The stilt village in Benin.

I read a lot of blogs about visiting West Africa before I left for my own travels. Almost every story had a few recurring themes: Transportation was difficult, border crossings laborious, bus rides unpleasant, and the police stops annoying.

An ambitious trip like mine—I spent two weeks going from Nigeria all the way to the Ivory Coast by road— seemed impossible, but was actually quite easy.  It required some planning, and there were challenges: Bad roads, not being able to drive in some countries, and visa challenges slow you down.

But I pulled it off, and you can, too. Here's how.

Image: Bill Wiatrak

Get your visas in order

The Nigerian visa is a bureaucracy nightmare. You have to go to the embassy in person—Washington or Atlanta—and have your entire trip pre-booked, even if you’re not sure you'll be approved for a visa. It costs hundreds of dollars and requires jumping through hoops (pre-approved credit card payments, expediting fees, and employee attitude).

Nigeria can be dangerous, so you’ll need to stick to the safe areas of Lagos, or take travel risks. Unless you’re dead set on seeing it (as I was), I recommend giving it a pass. If you decide to go, as much as I don’t like wasting money on visa services, this might be the one time to fork over extra cash and let someone else deal with the bureaucracy.

An expedited Ghana visa can cost $200, but it’s straightforward and far more pleasant than the Nigerian visa process. If you’re in Houston or another city with an embassy, you can have your visa in less than an hour.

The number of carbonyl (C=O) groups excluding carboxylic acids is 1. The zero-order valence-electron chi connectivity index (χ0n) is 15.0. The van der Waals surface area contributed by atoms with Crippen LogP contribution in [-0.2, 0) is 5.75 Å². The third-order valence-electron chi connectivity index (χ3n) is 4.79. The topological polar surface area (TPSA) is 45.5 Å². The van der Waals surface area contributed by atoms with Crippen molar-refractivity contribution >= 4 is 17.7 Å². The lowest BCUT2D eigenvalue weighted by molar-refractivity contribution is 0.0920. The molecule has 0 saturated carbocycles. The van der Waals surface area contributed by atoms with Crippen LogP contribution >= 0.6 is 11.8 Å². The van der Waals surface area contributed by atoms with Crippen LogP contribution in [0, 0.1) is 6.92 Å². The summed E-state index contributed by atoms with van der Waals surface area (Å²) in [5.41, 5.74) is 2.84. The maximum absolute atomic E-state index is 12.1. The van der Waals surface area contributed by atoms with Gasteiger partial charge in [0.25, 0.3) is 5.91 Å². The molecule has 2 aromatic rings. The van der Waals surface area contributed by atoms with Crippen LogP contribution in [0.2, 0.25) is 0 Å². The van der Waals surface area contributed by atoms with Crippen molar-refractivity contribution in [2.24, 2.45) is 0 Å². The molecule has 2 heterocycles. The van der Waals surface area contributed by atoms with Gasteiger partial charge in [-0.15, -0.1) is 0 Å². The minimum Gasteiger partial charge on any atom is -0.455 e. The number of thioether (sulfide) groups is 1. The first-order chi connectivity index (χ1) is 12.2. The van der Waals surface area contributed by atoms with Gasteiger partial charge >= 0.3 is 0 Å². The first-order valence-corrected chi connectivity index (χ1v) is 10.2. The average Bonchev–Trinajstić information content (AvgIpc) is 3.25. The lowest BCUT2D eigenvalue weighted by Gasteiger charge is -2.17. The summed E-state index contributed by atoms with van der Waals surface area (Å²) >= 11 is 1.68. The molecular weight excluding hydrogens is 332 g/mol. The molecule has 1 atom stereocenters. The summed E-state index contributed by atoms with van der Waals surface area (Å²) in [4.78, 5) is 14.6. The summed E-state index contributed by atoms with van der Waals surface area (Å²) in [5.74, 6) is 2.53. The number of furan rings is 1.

Togo visas can be negotiated at the border and Benin and Ivory Coast visas can be procured online. In the case of Ivory Coast, you’ll have to take your online pre-approval to the immigration office once you arrive at the international airport and have your fingerprints and photos recorded.

Fly to Nigeria

A Nigerian banana salesman.

Image: Bill Wiatrak

Nigeria can be challenging. Most of the country is too dangerous to travel, and if you’re traveling by road, expect to be stopped dozens of times by police looking for a bribe. This can be solved by hiring a driver who deals with them every day. My driver had a relationship with each one. Some he agreed to pay next time, others carried a balance from him overpaying the day before. Bribes are small, but there are a lot of stops. As I stated before, the Nigerian visa is the most difficult to get because of all the fraud that’s committed in that country.

Tickets to Lagos are usually the least expensive option in the U.S. to get to West Africa, which is why it’s the first step. 

Both Lagos and the capital Abuja can be visited as long as you exercise normal precautions. 

Our Lady of Peace Basilica, Yamassoukro, Ivory Coast.

Image: Bill Wiatrak